Fallen soldiers of Battle of Canakkale remembered in Gallipoli

Turkish soldiers and those of other countries who were killed in Gallipoli during the Battle of Canakkale also commonly referred to as the Gallipoli or Dardanelles Campaign — of World War I were commemorated with an international ceremony held on April 24 to mark the 99th anniversary of the campaign. The representatives of 32 countries were among the thousands of attendees of the ceremony, which was held in front of the Canakkale Martyrs’ Memorial located in a historical national park on the Gallipoli peninsula.

Among the attendees of the ceremony were Minister of National Defense Ismet Yilmaz, Canakkale Governor Ahmet Cinar, 1st Army Cdr. Gen. Ahmet Turmus, New Zealand’s Governor-General sir Jerry Mateparae, Australian Minister for Veterans’ Affairs Michael John Clyde Ronaldson and National Coalition for syrian Revolutionary and Opposition Forces Prime Minister Ahmad Tomeh.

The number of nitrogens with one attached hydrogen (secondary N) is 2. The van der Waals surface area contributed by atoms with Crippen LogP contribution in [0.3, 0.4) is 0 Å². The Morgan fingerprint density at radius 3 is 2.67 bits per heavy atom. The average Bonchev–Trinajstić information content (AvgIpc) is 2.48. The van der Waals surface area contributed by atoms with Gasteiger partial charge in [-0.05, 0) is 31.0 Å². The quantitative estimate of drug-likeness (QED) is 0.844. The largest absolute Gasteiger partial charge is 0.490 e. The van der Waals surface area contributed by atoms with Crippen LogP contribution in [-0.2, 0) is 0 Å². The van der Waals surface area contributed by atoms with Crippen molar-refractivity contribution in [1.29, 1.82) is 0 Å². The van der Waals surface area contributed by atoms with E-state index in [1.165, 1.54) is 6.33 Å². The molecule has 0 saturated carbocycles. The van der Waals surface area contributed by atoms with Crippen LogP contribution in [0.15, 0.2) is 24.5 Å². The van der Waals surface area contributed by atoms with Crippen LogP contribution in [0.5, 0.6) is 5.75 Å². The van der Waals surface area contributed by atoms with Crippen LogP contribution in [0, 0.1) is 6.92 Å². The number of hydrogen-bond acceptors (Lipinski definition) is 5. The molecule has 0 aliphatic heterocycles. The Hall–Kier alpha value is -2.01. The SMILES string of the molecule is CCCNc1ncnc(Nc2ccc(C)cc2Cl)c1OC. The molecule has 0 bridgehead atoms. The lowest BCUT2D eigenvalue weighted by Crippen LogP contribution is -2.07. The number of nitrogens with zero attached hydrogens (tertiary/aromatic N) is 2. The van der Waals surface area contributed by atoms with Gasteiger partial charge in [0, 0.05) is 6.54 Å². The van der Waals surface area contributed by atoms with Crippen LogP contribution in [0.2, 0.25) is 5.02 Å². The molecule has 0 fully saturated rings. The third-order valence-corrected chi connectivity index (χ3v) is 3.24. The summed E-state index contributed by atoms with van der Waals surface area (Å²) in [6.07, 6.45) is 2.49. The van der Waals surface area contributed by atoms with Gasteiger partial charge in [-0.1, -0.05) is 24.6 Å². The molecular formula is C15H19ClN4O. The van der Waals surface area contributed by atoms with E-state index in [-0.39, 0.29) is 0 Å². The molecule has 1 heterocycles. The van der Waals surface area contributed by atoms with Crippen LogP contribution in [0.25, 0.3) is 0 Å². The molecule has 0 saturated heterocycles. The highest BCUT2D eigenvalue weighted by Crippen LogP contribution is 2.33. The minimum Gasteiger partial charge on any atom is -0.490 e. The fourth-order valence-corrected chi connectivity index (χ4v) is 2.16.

Representatives of countries such as

Austria, Azerbaijan, Bangladesh, Canada, England, France, Germany, India, Ireland, Kosovo, Lebanon, Macedonia, Morocco, Pakistan, Palestine, senegal, sudan, and Tunisia also attended the ceremony.

The ceremony started with Yilmaz laying a wreath in front of a statue of Mustafa Kemal Ataturk. The attendees then stood in silence for the fallen soldiers.

The campaign took place on Turkey’s Gallipoli peninsula from April 1915 to January 1916, during World War I. A joint British and French operation was mounted to capture the Ottoman capital of Istanbul and secure a sea route to Russia. Australian and New Zealand Army Corps (ANZAC) troops formed the backbone of a 200,000-man British-led army that landed at Gallipoli. The attempt failed with heavy casualties on both sides. The campaign resonated profoundly among all nations involved. Nearly 1 million soldiers fought in the trenches at Gallipoli. The allies recorded 55,000 killed in fighting, with 10,000 missing and 21,000 deaths from disease. Turkish casualties were estimated at around 250,000.

SOURCE: TODAY’S ZAMAN